Adding a smoke generator to a model locomotive is a very popular enhancement, and although it doesn't necessarily look
100% prototypical, it adds a whole new dimension to the model, not to mention a smile to the beholder!
YouChoos uses Seuthe smoke generators for fitting to OO steam locomotives. Either Seuthe #27 or #22 are generally appropriate
as these have a protective sleeve that at least gives the plastic-bodied model a chance of surviving the high temperatures. Other
suppliers provide similar products, and can sometimes even provide a bespoke smoke generator for specific models - First Class Trains
is an example, who provide custom-made smoke generators, as well as Seuthe-like units.
Beware though, that prolonged use of a smoke generator could cause some warping, misshaping or melting of the plastic of your
Various steps can be taken to reduce and avoid this risk though, and that is the purpose of this guide.
Firstly, investigate the space you have available beneath your loco's chimney - is it deep enough to take a Seuthe unit? Seuthe #27
is a couple of mm shorter than the #22 so it may be more approprate in some models. If there isn't enough space, you may consider
grinding some of the chassis to create space. Beware not to take too much away though, or you may compromise the loco's ability to stay
on the track - particularly if the loco has light-weight front bogies.
A loco with a short chimney, such as an A3, Duchess, or West Country Class is a good candidate for smoke. Generally, the taller chimney
that a loco has, the more difficult it is to add smoke. In some cases you can actually remove the model's existing plastic chimney and
use the smoke generator itself as the new chimney! YouChoos has done this to great effect on Bachmann Jinty and Hornby Thomas models.
If you are particularly worried about the plastic chimney becoming misshapen, you could consider replacing it with a metal one instead.
Such replacement chimneys can be obtained from a variety of sources, such as South East Finecast, Alexander Models, Alan Gibson Workshop etc.
Assuming the chimney is wide enough to fit the smoke generator (file some extra diameter out if need be), you can simply insert it
into position, ensuring that the top of the unit is flush (or marginally lower) than the top of the chimney, then glueing into place
using a high-temperature resistant glue, such as DevCon's 5-minute 2-part epoxy. Put glue right around the join where the smoke generator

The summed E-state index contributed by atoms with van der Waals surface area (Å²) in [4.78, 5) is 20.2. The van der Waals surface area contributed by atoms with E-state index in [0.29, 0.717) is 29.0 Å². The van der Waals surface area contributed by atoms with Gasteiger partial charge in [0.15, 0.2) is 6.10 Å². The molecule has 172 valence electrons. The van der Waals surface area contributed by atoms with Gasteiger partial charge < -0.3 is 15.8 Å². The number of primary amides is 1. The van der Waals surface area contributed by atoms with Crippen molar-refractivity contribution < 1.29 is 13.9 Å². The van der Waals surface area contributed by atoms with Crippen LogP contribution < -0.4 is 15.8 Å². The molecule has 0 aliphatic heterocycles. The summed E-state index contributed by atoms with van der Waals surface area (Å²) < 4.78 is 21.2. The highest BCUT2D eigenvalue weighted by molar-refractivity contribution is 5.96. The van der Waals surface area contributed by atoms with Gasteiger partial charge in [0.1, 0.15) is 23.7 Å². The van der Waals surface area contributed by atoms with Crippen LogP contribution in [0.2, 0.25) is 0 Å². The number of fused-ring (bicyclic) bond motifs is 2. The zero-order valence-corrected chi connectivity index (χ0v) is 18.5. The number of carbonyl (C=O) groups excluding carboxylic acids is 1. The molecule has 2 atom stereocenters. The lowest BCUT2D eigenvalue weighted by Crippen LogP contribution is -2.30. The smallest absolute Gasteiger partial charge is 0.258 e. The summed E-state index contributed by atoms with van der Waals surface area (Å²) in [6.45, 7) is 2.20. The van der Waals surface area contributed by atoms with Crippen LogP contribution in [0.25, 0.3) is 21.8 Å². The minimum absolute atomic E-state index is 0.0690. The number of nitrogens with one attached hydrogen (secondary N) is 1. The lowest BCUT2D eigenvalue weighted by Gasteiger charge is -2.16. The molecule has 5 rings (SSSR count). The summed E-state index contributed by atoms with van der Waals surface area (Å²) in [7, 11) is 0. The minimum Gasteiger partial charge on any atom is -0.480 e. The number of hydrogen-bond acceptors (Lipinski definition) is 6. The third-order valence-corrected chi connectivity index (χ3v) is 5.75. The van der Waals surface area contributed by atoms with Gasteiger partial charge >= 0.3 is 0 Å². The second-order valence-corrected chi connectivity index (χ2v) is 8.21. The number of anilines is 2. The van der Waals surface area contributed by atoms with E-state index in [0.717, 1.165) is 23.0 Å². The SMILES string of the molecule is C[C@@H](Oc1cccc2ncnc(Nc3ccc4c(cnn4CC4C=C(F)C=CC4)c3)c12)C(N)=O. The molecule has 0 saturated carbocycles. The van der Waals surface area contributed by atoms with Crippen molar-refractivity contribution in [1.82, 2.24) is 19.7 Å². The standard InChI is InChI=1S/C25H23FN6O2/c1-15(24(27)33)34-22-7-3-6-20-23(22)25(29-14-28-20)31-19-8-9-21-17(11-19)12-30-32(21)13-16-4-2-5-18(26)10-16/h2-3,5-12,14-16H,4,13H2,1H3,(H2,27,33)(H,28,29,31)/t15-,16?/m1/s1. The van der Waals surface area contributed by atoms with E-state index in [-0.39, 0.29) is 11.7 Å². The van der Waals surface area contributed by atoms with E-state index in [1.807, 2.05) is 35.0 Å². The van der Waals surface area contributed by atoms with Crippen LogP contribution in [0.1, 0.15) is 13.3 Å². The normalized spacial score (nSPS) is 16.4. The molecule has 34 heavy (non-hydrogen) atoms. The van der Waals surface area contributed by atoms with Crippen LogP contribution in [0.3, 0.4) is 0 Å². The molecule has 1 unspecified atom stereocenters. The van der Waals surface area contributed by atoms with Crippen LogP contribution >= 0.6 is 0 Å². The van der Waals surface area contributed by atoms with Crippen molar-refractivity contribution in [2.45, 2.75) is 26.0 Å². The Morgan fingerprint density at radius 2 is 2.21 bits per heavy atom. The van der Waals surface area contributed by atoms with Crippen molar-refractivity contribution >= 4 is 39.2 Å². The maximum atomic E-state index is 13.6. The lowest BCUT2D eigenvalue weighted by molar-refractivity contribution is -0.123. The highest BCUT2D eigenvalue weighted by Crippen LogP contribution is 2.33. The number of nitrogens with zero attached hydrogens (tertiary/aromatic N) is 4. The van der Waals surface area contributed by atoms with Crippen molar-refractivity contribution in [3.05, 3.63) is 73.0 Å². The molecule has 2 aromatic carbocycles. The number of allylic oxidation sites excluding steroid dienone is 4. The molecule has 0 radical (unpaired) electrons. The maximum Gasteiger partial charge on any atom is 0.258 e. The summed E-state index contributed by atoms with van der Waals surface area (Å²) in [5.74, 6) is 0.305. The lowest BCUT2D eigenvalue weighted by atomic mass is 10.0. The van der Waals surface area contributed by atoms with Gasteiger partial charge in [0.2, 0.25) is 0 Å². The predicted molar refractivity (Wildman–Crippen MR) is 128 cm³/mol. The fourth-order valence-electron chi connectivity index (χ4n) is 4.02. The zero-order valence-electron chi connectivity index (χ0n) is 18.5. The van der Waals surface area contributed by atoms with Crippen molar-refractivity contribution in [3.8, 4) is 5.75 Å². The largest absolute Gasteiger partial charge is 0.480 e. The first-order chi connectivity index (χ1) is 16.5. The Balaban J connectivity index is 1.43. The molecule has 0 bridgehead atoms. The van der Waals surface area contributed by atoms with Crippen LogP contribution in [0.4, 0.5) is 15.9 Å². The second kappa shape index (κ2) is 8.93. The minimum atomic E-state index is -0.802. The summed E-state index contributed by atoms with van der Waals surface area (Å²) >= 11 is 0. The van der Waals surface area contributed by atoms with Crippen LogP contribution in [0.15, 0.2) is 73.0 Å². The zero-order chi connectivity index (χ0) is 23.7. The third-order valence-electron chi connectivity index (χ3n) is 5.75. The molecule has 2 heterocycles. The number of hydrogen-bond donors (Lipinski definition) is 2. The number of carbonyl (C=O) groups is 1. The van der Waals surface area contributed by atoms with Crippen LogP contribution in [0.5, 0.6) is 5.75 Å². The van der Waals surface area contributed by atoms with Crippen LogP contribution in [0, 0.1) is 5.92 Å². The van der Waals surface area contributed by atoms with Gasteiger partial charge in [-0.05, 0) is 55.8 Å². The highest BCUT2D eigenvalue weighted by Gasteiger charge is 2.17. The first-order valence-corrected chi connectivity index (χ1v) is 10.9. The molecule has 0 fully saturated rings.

meets the loco body, which will give support to the model's boiler, and dribble a very small amount down the outer case of the unit
on one side and under
the base (but only a thin streak) - this will help to support the smoke generator and stop it from 'sinking' in the tubing later. However,
do NOT cover the whole smoke generator, or the entire base where the 2 wires come out, or the unit will have no way to breathe or
DO NOT let ANY glue go down into the smoke unit!
Smoke generators normally have just 2 wires, which can be connected to your decoder. It doesn't matter which way around you connect them,
although YouChoos tends to stick to the convention of using the unit's BROWN wire to the BLUE positive wire of the decoder. You do NOT
need any resistor (if you do, you'll probably get no smoke!). The other wire connects to an output wire of your decoder - YouChoos normally
uses the PURPLE (4th) output wire for this purpose, although the GREEN will also work just fine.
Check that your decoder is up to the job of supplying the power required to operate the smoke generator (anything from 70mA up to 180mA). As
an example, the CT SL51-4 decoder has 8 function outputs, but only the 1st 4 (WHITE, YELLOW, GREEN and PURPLE wires) can supply this amount
of power - the other 4 outputs have reduced power which are ok for LEDs but not enough for smoke.
Check your decoder's manual to see if it is capable. Note that the standard Hornby
decoder does NOT have enough power to run a smoke generator.
In extreme cases you can use a miniature relay which takes power directly from the pickups, but uses a decoder function output to switch
that power on and off. This then protects the decoder from overload. However, it is just another component for you to squeeze in somewhere,
and you'll have to learn how to wire the relay up too!
In general, don't try to install dual smoke generators into plastic bodied locos - these combined will produce sufficient heat to melt
the plastic quite quickly, so unless you are prepared to take the risk, stick to a single smoke generator in the front chimney of
Below is the pretty Bachmann Wainwright C with its new metal chimney (supplied by South East Finecast) fitted, complete with Seuthe smoke
generator, ready for treatment with the airbrush...